I have probably missed something very basic but this has me stumped.

When using String.Split() I get different results between

.Split(' ') 


.Split(new char[' '])

Given this code:

using (System.IO.StreamWriter sw = new StreamWriter(@"C:\consoleapp1.log", true))
    string anystring = "pagelength=60 pagewidth=170 cpi=16 lpi=8 landscape=1 lm=2";
    sw.WriteLine(".Split(' ')");
    string[] anystrings1 = anystring.Split(' ');
    for (int i = 0; i < anystrings1.Length; i++)
        sw.WriteLine($@"{i,2}: {anystrings1[i]}");
    sw.WriteLine(".Split(new char[' '])");
    string[] anystrings2 = anystring.Split(new char[' ']);
    for (int i = 0; i < anystrings2.Length; i++)
        sw.WriteLine($@"{i,2}: {anystrings2[i]}");


Why do I get different results:

.Split(' ')
 0: pagelength=60
 1: pagewidth=170
 2: cpi=16
 3: lpi=8
 4: landscape=1
 5: lm=2
.Split(new char[' '])
 0: pagelength=60 pagewidth=170 cpi=16 lpi=8 landscape=1 lm=2
  • 14
    I think you meant to do new char[]{' '} for the second one
    – Jamiec
    Jul 14, 2017 at 12:57

1 Answer 1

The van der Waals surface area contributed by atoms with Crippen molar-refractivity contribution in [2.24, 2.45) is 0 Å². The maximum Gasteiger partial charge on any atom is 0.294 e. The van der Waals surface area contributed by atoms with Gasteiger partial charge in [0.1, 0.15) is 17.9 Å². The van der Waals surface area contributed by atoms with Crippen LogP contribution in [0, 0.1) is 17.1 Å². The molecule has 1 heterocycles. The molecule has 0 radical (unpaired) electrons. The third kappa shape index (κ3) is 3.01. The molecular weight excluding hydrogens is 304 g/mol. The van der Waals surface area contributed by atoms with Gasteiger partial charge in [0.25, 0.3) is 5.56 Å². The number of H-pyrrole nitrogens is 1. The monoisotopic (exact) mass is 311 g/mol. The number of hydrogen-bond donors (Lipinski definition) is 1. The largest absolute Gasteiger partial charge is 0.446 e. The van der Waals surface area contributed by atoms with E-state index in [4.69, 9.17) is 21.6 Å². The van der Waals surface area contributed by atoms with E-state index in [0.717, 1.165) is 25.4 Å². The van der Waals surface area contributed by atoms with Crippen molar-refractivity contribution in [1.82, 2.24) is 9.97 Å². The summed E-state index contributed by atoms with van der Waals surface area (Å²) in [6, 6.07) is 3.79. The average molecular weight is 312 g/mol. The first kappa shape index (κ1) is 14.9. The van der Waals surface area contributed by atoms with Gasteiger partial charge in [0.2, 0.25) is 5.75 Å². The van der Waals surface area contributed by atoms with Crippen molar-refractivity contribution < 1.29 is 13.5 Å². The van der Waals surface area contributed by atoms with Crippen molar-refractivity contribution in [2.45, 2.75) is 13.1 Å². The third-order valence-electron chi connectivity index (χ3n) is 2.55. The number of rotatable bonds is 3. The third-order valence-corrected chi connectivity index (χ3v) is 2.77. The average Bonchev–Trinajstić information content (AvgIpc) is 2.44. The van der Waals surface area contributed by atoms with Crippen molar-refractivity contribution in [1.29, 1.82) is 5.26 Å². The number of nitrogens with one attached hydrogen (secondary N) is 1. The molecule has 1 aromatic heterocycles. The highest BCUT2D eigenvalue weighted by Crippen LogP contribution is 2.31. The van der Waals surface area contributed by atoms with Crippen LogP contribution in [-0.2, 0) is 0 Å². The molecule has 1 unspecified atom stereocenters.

new char[' ']

does not do what you think it does.

Space is ASCII character 32 (and C# allows implicit conversions between char and int). So that code creates an array of char with size of 32.

  • 7
    Might be worth pointing out the reason - there is an implicit conversion between char and int
    – Jamiec
    Jul 14, 2017 at 12:59
  • 7
    This mistake is so hard to spot isn't it? They should've made a character not implicitly convertible to an int. :)
    – Sweeper
    Jul 14, 2017 at 13:00
  • 3
    I would posit that a strongly typed language like C# should not support implicit conversions at all. I agree with you on this one @Sweeper
    – John
    Jul 14, 2017 at 13:07
  • 27
    @sweeper: There was considerable debate about whether char should go to int implicitly or not during the C# 1 design process. There was a strong desire to make C# familiar to users of C and C++, which allow chars to be treated as integers, despite "gotchas" like the one in this question. Fortunately, ints -- even constants -- are not implicitly convertible to char. I agree that, knowing what we know now about how people write C#, that making the conversion explicit would have been the better choice. These decisions are a lot easier with hindsight! Jul 14, 2017 at 13:34

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